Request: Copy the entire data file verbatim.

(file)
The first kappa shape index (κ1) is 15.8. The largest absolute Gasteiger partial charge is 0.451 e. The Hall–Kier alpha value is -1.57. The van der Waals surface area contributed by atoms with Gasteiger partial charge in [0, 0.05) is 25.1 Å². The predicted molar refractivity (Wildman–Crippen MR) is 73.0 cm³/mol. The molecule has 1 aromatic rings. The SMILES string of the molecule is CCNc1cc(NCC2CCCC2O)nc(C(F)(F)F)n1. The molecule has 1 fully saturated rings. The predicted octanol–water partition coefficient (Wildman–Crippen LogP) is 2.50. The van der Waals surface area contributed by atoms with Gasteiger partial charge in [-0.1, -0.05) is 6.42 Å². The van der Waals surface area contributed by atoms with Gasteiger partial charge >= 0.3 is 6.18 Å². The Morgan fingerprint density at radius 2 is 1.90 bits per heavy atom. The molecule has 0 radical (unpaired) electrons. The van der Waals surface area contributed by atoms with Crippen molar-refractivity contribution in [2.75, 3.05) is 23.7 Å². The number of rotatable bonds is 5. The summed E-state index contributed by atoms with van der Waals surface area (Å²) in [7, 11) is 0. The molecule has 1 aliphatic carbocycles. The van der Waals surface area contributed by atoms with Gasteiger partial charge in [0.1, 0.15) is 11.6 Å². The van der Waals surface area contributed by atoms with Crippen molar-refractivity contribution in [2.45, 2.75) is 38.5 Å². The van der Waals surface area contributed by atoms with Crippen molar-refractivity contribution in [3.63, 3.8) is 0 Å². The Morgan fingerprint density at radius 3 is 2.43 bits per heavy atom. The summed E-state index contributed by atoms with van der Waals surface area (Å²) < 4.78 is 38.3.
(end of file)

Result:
The first kappa shape index (κ1) is 15.8. The largest absolute Gasteiger partial charge is 0.451 e. The Hall–Kier alpha value is -1.57. The van der Waals surface area contributed by atoms with Gasteiger partial charge in [0, 0.05) is 25.1 Å². The predicted molar refractivity (Wildman–Crippen MR) is 73.0 cm³/mol. The molecule has 1 aromatic rings. The SMILES string of the molecule is CCNc1cc(NCC2CCCC2O)nc(C(F)(F)F)n1. The molecule has 1 fully saturated rings. The predicted octanol–water partition coefficient (Wildman–Crippen LogP) is 2.50. The van der Waals surface area contributed by atoms with Gasteiger partial charge in [-0.1, -0.05) is 6.42 Å². The van der Waals surface area contributed by atoms with Gasteiger partial charge >= 0.3 is 6.18 Å². The Morgan fingerprint density at radius 2 is 1.90 bits per heavy atom. The molecule has 0 radical (unpaired) electrons. The van der Waals surface area contributed by atoms with Crippen molar-refractivity contribution in [2.75, 3.05) is 23.7 Å². The number of rotatable bonds is 5. The summed E-state index contributed by atoms with van der Waals surface area (Å²) in [7, 11) is 0. The molecule has 1 aliphatic carbocycles. The van der Waals surface area contributed by atoms with Gasteiger partial charge in [0.1, 0.15) is 11.6 Å². The van der Waals surface area contributed by atoms with Crippen molar-refractivity contribution in [2.45, 2.75) is 38.5 Å². The van der Waals surface area contributed by atoms with Crippen molar-refractivity contribution in [3.63, 3.8) is 0 Å². The Morgan fingerprint density at radius 3 is 2.43 bits per heavy atom. The summed E-state index contributed by atoms with van der Waals surface area (Å²) < 4.78 is 38.3.